Motorola Atrix 4G Review

Joshua Topolsky:

As far as the display goes, we’re extremely excited to see new Android phones taking higher resolution screens. With the added real estate the qHD provides, we were able to get a lot more utility out of Gmail, the browser, and a handful of other content-heavy applications, and text and images looked crystal clear on the display. There were some issues with Android applications that don’t properly take advantage of increased resolution, but they were few and far between — for the vast majority of software we used, the display worked beautifully. Touch response was also excellent, though we can’t say if that’s due to the screen technology at play here, or that super fast CPU. One item of note — the display is difficult to see in bright daylight, and the automatic brightness adjustment didn’t quite do the trick.

The Motorola Atrix 4G has a 4-inch TFT LCD with a pixel format of 960×540. I dislike meaningless jargon as much as the next guy so I’ll try to unpack this useless term: qHD. The q stands for quarter and HD refers to 1920×1080. Put two together and you get quarter HD. Halve the horizontal and halve vertical and you get a quarter: 960×540, exactly one quarter of HD. Now the funny thing is when anyone wants to refer to a pixel format of 1920×1080, they usually say Full HD and/or 1080p, not HD. So technically and more correctly it should be qFHD, another ugly jargon. Using the term qHD only makes things more complicated; I hope it goes away.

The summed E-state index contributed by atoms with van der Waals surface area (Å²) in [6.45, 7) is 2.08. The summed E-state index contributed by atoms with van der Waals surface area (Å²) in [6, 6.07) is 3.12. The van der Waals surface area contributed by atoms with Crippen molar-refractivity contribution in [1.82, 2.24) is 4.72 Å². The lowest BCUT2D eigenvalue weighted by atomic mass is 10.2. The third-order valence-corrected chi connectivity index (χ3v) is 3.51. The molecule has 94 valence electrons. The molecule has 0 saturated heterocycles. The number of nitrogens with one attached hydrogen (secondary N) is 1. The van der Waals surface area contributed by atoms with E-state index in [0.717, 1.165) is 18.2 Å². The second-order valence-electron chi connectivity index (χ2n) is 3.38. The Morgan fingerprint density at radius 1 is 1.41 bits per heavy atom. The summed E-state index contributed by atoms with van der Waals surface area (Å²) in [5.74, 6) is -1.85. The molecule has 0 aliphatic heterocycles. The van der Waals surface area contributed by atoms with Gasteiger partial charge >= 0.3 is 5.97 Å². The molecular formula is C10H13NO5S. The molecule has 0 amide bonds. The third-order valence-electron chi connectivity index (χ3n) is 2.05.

The 960×540 pixel format on the Atrix 4G translates into a resolution of 275PPI, which is lower than the class-leading iPhone 4 (326PPI), but still quite high. Using a looser definition of Retina Display would this qualify? I think so. Like Topolsky has already mentioned the text and images are crystal clear. I’m glad to see other brands besides Apple and Samsung put more emphasis on great displays. That’s great, but:

I’m not an Android app developer, but if I were one I’d be pulling my hair out! There are too many different pixel formats to support. I’m surprised that there aren’t more apps that don’t fully support the higher resolution LCD on the Atrix 4G. And it’s not like 480×270 was the default pixel format before and now all developers have to do is double the pixels vertically and horizontally. I think display pixel format fragmentation on the Android platform is going to get worse. And that’s one of the reasons why I don’t think Apple will be coming out with a smaller iPhone with a different pixel format. iOS developers want to develop and deploy apps as quickly as possible. Having to code for a different set of pixel formats not only make the development process more difficult, it takes longer to push it out, and adds a lot of burden on customer support.